If m > k, the left subtree entries D[0:k] are identical in both trees. We prove that the right subtree entries D[k:n] are consistent and add a commitment to D[0:k].

SUBPROOF(m, D[n], b) = SUBPROOF(m - k, D[k:n], false) : MTH(D[0:k])

Here, : is a concatenation of lists, and D[k1:k2] denotes the length (k2 - k1) list {d(k1), d(k1+1),..., d(k2-1)} as before.

The number of nodes in the resulting proof is bounded above by ceil(log2(n)) + 1.

2.1.3. Example

           /    \
          /      \
         /        \
        /          \
       /            \
      k              l
     / \            / \
    /   \          /   \ 
   /     \        /     \    
  g       h      i      j
 / \     / \    / \     |
 a b     c d    e f     d6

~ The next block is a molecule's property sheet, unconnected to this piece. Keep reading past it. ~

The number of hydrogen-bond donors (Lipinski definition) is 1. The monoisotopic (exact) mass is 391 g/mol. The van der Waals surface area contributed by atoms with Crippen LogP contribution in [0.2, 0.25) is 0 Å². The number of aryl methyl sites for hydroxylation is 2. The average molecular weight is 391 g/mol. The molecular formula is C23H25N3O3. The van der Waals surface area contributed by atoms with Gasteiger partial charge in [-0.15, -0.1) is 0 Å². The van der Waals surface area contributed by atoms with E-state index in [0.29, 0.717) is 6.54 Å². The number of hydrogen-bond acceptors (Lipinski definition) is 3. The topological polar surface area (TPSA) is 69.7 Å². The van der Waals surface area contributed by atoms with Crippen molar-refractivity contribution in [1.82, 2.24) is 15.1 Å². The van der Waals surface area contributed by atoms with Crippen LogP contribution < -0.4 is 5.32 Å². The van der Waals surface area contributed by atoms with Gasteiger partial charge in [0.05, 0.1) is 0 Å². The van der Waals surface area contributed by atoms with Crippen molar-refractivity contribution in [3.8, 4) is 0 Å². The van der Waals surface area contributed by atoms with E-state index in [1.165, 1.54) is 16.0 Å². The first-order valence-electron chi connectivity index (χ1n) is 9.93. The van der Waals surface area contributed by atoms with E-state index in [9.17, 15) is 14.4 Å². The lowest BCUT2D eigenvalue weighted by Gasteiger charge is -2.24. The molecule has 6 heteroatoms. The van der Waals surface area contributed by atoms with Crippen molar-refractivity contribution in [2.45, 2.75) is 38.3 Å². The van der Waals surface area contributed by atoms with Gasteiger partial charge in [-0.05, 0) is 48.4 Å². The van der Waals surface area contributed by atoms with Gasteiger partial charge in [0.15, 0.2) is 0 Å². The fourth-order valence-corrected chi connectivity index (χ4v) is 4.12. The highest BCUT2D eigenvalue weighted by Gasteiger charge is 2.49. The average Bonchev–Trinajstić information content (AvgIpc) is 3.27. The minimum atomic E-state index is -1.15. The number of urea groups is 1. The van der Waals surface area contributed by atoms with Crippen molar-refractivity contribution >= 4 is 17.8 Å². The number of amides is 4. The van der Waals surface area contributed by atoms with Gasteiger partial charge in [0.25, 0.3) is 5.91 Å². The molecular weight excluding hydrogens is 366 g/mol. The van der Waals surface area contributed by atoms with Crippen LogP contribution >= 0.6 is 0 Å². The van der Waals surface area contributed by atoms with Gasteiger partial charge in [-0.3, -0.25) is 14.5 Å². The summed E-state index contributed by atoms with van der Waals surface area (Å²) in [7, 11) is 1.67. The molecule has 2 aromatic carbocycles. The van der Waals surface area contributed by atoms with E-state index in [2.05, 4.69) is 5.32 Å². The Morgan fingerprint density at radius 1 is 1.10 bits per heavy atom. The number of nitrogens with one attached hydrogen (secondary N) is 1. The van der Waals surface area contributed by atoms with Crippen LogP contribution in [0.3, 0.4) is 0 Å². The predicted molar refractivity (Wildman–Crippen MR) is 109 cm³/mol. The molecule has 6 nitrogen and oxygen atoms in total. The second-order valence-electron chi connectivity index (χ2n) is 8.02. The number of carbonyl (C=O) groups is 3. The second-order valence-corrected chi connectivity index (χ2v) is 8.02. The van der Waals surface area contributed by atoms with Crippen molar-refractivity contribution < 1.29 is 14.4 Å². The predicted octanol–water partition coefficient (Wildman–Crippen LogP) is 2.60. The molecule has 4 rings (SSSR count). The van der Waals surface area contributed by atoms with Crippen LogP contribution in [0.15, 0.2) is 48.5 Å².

| |     | |    | |                               
d0 d1   d2 d3  d4 d5    

The binary Merkle Tree with 7 leaves:

The inclusion proof for d0 is [b, h, l].

The inclusion proof for d3 is [c, g, l].

The inclusion proof for d4 is [f, j, k].

The inclusion proof for d6 is [i, k].

    hash0          hash1=k 
    / \              /  \  
   /   \            /    \ 
  /     \          /      \ 
  g      c         g       h 
 / \     |        / \     / \ 
 a b     d2       a b     c d 
 | |              | |     | |                   
d0 d1            d0 d1   d2 d3

          hash2                    hash
          /  \                    /    \
         /    \                  /      \
        /      \                /        \
       /        \              /          \